Academic journal article Military Review

Developing Army Enterprise Leaders

Academic journal article Military Review

Developing Army Enterprise Leaders

Article excerpt

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Our organizations will be judged by the performance of leaders serving in areas where critical thinking skills are essential. We must ensure our leaders possess the ability to understand the security environment and the contributions of all elements of national power; lead effectively when faced with surprise and uncertainty; anticipate and recognize change and lead transitions; and operate on intent through trust, empowerment, and understanding.

--Army Leader Development Strategy 2013

The U.S. Army finds itself once again in the familiar circumstances of uncertainty and ambiguity that seem to occur every decade or so. The recurring pattern begins with engagements in extended military operations, then restructuring of the force based on lessons learned, and then projections regarding future threats and the capabilities needed to deal with them. However, the projections have often proven to be wrong. Several senior military leaders have acknowledged the U.S. military's poor record of predicting future conflicts, as our Army has repeatedly found itself engaged in military operations in ways that it had not envisioned. (1)

Comparatively recent examples of such challenging periods include the transition out of the Vietnam War in the 1970s, the resurgent Cold War rivalry with the Soviet Union in the 1980s, combat and peace operations in Iraq and the Balkans in the 1990s, and the Global War on Terror in the first decade of the twenty-first century. In each of these decades, the U.S. military was called upon by our nation to commit American service members across a range of military operations to secure U.S. interests.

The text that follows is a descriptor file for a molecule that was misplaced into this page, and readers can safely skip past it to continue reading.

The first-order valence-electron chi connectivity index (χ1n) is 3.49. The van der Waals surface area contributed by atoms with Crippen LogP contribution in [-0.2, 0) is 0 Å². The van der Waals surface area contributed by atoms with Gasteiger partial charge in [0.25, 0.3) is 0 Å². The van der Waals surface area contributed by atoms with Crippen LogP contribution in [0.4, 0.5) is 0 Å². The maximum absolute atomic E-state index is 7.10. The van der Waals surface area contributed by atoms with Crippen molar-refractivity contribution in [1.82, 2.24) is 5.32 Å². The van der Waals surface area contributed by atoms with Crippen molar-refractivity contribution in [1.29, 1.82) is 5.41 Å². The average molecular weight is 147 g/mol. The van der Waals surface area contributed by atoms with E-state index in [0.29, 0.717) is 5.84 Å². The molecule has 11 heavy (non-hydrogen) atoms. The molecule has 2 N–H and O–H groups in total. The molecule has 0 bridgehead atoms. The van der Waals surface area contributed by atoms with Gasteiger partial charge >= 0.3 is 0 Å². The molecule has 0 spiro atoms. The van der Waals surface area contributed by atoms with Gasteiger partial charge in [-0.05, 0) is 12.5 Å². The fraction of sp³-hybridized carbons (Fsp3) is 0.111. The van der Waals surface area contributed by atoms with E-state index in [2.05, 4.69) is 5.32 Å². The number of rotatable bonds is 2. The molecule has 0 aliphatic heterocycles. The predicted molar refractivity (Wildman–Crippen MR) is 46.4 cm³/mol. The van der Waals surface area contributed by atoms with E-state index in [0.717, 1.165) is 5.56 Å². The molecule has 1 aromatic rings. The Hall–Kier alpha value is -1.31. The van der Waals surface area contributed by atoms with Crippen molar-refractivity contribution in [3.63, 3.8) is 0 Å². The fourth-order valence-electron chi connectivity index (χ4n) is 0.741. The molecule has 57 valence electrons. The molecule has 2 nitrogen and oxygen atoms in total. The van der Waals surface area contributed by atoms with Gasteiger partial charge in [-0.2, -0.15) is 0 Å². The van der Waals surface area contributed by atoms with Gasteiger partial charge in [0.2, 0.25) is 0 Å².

During these periods, successive service chiefs of staff across the Department of Defense have lamented the lack of senior leaders who understand how to sustain the force of the day while preparing to meet the demands of the future. Experience has shown that senior military officers must be as adept at advising their political masters on national policy, developing long-range military strategy to support policy, and managing the defense enterprise as they are at leading service members in actual military operations.

Such senior leader competencies, apart from military skills, are even more important now in the face of inevitable fiscal reductions and ambiguous mission requirements. As a professional force, this means the military needs to assess whether it is properly developing its officers to be successful at its most senior levels.

Accordingly, as the military service most commonly assigned to lead joint and combined operations, the U.S. Army must more effectively develop officers to successfully lead and manage the Army of the future--both operating and generating forces. The Army has made advances in how it fights, from using technology to developing innovative operational concepts and fighting formations, but the critical enabler remains effective leader development.

The Army has achieved hard-won successes over the past decade by providing Army officers with tremendous tactical and operational experience in joint and coalition operations. However, as executive coach Marshall Goldsmith's book title asserts, What Got You Here Won't Get You There, meaning that Army leaders cannot rely on old habits for future success, especially as they gain higher-level responsibilities. (2)

Moving forward to Army 2025--the future of land power within the joint force--it is essential that we select, develop, and retain leaders within the officer corps with a great potential for high levels of responsibility. A well-known statement attributed to champion hockey player Wayne Gretzky serves as a metaphor for future-oriented leader development. According to Roy MacGregor, Gretzky "liked to say he didn't skate to where the puck was, but to where it was going to be." (3) Like a hockey player who anticipates the movement of a puck and adapts quickly, the Army leader development effort must anticipate the need for vital senior leadership in the Army of 2025. …

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